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[motherboard]University lab worked with FBI to compromise Tor network, expose users  

post #1 of 33
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Quote:
An academic institution has been providing information to the FBI that led to the identification of criminal suspects on the dark web, according to court documents reviewed by Motherboard. Those suspects include a staff member of the now-defunct Silk Road 2.0 drug marketplace, and a man charged with possession of child pornography.

It raises questions about the role that academics are playing in the continued crackdown on dark web crime, as well as the fairness of the trials of each suspect, as crucial discovery evidence has allegedly been withheld from both defendants.

After the publication of this piece, the Tor Project published a blog post claiming that researchers at Carnegie Mellon University were paid "at least $1 million" to work with the FBI.

"Civil liberties are under attack if law enforcement believes it can circumvent the rules of evidence by outsourcing police work to universities. If academia uses "research" as a stalking horse for privacy invasion, the entire enterprise of security research will fall into disrepute. Legitimate privacy researchers study many online systems, including social networks — If this kind of FBI attack by university proxy is accepted, no one will have meaningful 4th Amendment protections online and everyone is at risk," the Tor Project wrote.

The source of the $1 million figure came from "friends in the security community," Roger Dingledine, director of the Tor Project, told WIRED.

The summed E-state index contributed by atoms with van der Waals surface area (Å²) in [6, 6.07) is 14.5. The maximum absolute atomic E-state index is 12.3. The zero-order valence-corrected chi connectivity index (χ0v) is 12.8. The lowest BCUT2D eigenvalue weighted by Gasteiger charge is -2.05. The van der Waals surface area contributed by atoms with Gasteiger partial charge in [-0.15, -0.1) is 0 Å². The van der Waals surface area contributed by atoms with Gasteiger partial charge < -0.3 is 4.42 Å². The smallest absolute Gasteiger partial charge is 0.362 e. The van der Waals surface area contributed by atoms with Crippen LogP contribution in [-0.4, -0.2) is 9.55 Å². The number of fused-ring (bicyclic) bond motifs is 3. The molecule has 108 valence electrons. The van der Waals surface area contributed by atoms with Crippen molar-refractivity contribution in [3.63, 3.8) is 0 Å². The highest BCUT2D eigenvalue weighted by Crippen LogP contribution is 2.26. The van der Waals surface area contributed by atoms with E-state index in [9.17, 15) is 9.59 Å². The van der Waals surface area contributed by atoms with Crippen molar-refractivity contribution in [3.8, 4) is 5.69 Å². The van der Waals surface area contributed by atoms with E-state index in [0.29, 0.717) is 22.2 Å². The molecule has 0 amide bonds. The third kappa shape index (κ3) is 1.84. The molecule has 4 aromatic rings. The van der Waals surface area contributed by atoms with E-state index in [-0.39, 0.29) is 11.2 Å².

Full article here
http://motherboard.vice.com/read/court-docs-show-a-university-helped-fbi-bust-silk-road-2-child-porn-suspects]


Edited by zantetheo - 11/12/15 at 3:17am
post #2 of 33
so?
Quote:
In January of this year, Brian Richard Farrell from Seattle was arrested and charged with conspiracy to distribute heroin, methamphetamine and cocaine.

This information led to the location of the Silk Road 2.0 servers, Larson wrote, which led to the identification of "at least another seventeen black markets on TOR." That refers to Operation Onymous, a multi-agency effort that eventually led to the shuttering of several dark web sites, including Silk Road 2.0. It also took down a number of fake and scam sites.

On November 1, a hearing was held in the case of Gabriel Peterson-Siler, a man charged with possessing child pornography. In that case, Peterson-Siler's defense requested the same discovery material as Farrell's lawyers had asked for, according to documents in Farrell's case.

In any system there are going to people that try and break it, in this case some university research was applied to TOR, spying on a system is not in breach of free speech, selling drugs or peddling in illegal material is not free speech. And Its not a invasion of privacy to carry out research on a open system (tor), if you wish to use systems that are made to make you anonymous great for you, but at the same time you cant claim a reasonable expectation of privacy while using a third part system provided by people you dont know

So my question is : In this particular instance,why is it bad? Should researchers stop all research world wide which could have dual implementations? Should bug bounty hunters not look for security bugs as agency's such as the FBI may use them?
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post #3 of 33